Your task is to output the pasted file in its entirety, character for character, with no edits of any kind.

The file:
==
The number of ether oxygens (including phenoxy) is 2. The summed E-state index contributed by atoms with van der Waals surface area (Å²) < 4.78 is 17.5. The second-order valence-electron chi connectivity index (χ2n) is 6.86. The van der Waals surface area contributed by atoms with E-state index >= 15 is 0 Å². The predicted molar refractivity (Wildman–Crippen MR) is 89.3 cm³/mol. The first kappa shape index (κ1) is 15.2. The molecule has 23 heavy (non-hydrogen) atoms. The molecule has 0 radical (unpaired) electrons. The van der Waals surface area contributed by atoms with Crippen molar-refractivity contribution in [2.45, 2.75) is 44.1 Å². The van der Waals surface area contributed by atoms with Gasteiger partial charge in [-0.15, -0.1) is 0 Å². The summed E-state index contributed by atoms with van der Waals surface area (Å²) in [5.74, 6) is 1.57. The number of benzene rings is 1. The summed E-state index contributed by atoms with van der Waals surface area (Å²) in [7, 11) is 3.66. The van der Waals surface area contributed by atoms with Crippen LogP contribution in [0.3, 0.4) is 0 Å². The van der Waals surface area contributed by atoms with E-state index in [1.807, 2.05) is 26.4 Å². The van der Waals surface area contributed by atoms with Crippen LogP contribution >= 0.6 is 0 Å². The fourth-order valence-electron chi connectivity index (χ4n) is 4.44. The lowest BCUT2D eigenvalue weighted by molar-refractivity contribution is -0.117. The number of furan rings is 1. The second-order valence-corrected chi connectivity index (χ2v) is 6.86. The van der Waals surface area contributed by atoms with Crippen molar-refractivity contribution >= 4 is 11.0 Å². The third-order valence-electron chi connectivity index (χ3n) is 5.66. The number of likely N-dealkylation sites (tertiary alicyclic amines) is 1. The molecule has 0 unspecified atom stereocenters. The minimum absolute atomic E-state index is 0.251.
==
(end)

The number of ether oxygens (including phenoxy) is 2. The summed E-state index contributed by atoms with van der Waals surface area (Å²) < 4.78 is 17.5. The second-order valence-electron chi connectivity index (χ2n) is 6.86. The van der Waals surface area contributed by atoms with E-state index >= 15 is 0 Å². The predicted molar refractivity (Wildman–Crippen MR) is 89.3 cm³/mol. The first kappa shape index (κ1) is 15.2. The molecule has 23 heavy (non-hydrogen) atoms. The molecule has 0 radical (unpaired) electrons. The van der Waals surface area contributed by atoms with Crippen molar-refractivity contribution in [2.45, 2.75) is 44.1 Å². The van der Waals surface area contributed by atoms with Gasteiger partial charge in [-0.15, -0.1) is 0 Å². The summed E-state index contributed by atoms with van der Waals surface area (Å²) in [5.74, 6) is 1.57. The number of benzene rings is 1. The summed E-state index contributed by atoms with van der Waals surface area (Å²) in [7, 11) is 3.66. The van der Waals surface area contributed by atoms with Crippen LogP contribution in [0.3, 0.4) is 0 Å². The van der Waals surface area contributed by atoms with E-state index in [1.807, 2.05) is 26.4 Å². The van der Waals surface area contributed by atoms with Crippen LogP contribution >= 0.6 is 0 Å². The fourth-order valence-electron chi connectivity index (χ4n) is 4.44. The lowest BCUT2D eigenvalue weighted by molar-refractivity contribution is -0.117. The number of furan rings is 1. The second-order valence-corrected chi connectivity index (χ2v) is 6.86. The van der Waals surface area contributed by atoms with Crippen molar-refractivity contribution >= 4 is 11.0 Å². The third-order valence-electron chi connectivity index (χ3n) is 5.66. The number of likely N-dealkylation sites (tertiary alicyclic amines) is 1. The molecule has 0 unspecified atom stereocenters. The minimum absolute atomic E-state index is 0.251.